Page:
During Sunday's Seafair Cup Unlimited Hydroplane race in Seattle, the Spirit of Qatar drifted into the rooster tail of another competitor, flew into the air, and slammed back into the water upside down.
Much to the relief of all who witnessed the spectacular crash, driver Kip Brown emerged from Lake Washington unscathed. It was a testament to the safety of these 3,000-pound monsters that glide and skim over the water at speeds sometimes exceeding 200 mph.
But like any form of motorsport, Unlimited Hydroplane racing didn't always benefit from the safety it now enjoys with advanced construction and high-tech materials. In fact the sport's darkest day was June 19, 1966, in our own backyard.
Unlimited Hydroplane racing enjoyed a relatively safe period when they came to Washington, D.C., for the 1966 running of the President's Cup Regatta in the Potomac River. There hadn't been a fatality in the sport since 1962, and only two since the sport reemerged after WWII, powered by the abundance of Rolls Royce and Allison aircraft engines formerly used in fighter planes.
A large crowd of spectators lined the river near National Airport to witness the "Thunderboats," which, along with a field of Limited Hydroplanes that raced against themselves, provided a day of high-horsepower entertainment on the water. But the entertainment proved tragic during the second Unlimited heat race.
Ron Musson, 37, was a three-time and defending national champion. Driving the radically new Miss Bardahl, which sat the driver in front of the engine, in only its second heat, Musson was the sport's biggest star.
Nobody knew at the time what exactly happened, but later it was determined that as Bardahl rounded the corner near National Airport and headed down the straight in front of the a large crowd and the judges' stand, one of the blades on the three-blade propeller broke off, perhaps after hitting a log or other debris. This caused the shaft to be out of balance, which then pounded a hole in the boat's hull. Water filled the hole and lifted the rear of the boat. As the nose dug into the water, the boat disintegrated in front of the crowd and the judges.
Musson was found floating in the water face first and pronounced dead upon arrival at a nearby hospital.
Rex Manchester was behind the controls of Miss Notre Dame in the next heat race. The 39-year-old racer was always competitive, but had never won a regatta, something he vowed to change in the '66 season. He and Don Wilson driving Miss Budweiser had a spirited battle for the lead as they entered the corner at the end of the backstretch after the first lap on the 2.5-mile course.
Wilson backed Budweiser down to enter the corner in the inside lane. Manchester kept his foot in it, hoping to emerge with the lead on the front stretch. But the Notre Dame boat bounced from side to side, caught air and flew into the path of Miss Budweiser. As Budweiser pierced the bottom of Notre Dame, both boats disintegrated, killing both drivers. The remainder of the day's races were canceled.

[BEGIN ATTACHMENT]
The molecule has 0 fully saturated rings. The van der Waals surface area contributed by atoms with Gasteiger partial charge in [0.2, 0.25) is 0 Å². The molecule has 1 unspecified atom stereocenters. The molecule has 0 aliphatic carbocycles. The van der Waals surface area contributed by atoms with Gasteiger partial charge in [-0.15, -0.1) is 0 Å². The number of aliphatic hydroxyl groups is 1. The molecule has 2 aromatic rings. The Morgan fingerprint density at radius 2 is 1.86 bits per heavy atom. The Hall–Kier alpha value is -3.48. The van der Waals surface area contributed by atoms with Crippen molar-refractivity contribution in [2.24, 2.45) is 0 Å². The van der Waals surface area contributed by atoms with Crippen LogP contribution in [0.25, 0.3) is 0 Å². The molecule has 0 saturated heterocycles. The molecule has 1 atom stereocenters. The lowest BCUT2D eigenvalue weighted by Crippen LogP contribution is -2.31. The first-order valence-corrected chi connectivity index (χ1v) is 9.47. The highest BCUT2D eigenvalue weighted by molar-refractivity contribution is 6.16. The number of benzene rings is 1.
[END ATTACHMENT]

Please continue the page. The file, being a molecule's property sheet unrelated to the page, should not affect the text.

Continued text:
Within three hours, three of the biggest stars in Unlimited Hydroplane racing were lost. It was as if Richard Petty, David Pearson and Junior Johnson had all lost their lives in a single NASCAR race.
President Lyndon Johnson sent his condolences. Members of Congress called for an end to the race, which, being held on the Potomac in the District of Columbia, was under Congressional control. The water that day was calm, so the course was not found to be at fault. Ironically, Manchester was posthumously awarded his first win, based on points accrued in the previous heats.
The race returned the following year, but for Limited Hydroplanes only. The Unlimiteds came back in 1968, and the President's Cup continued through 1977. In the late '70s the sport declined as the WWII engines became scarce, but was rejuvenated by '80s turbine power. Safety also moved forward with better construction, better materials, and the use of enclosed canopies for driver protection.
I was only 6 year old as I sat along the Potomac River and watched Miss Bardahl disintegrate in front of me. I had no way of knowing that I was witness to the darkest day in the sport's history.
Last weekend the Spirit of Qatar flipped in the Seattle water and Kip Brown emerged unscathed. Give thanks for the level of safety we have in all forms of racing today.
Veteran motorsports columnist Craig Murto is a Linden resident.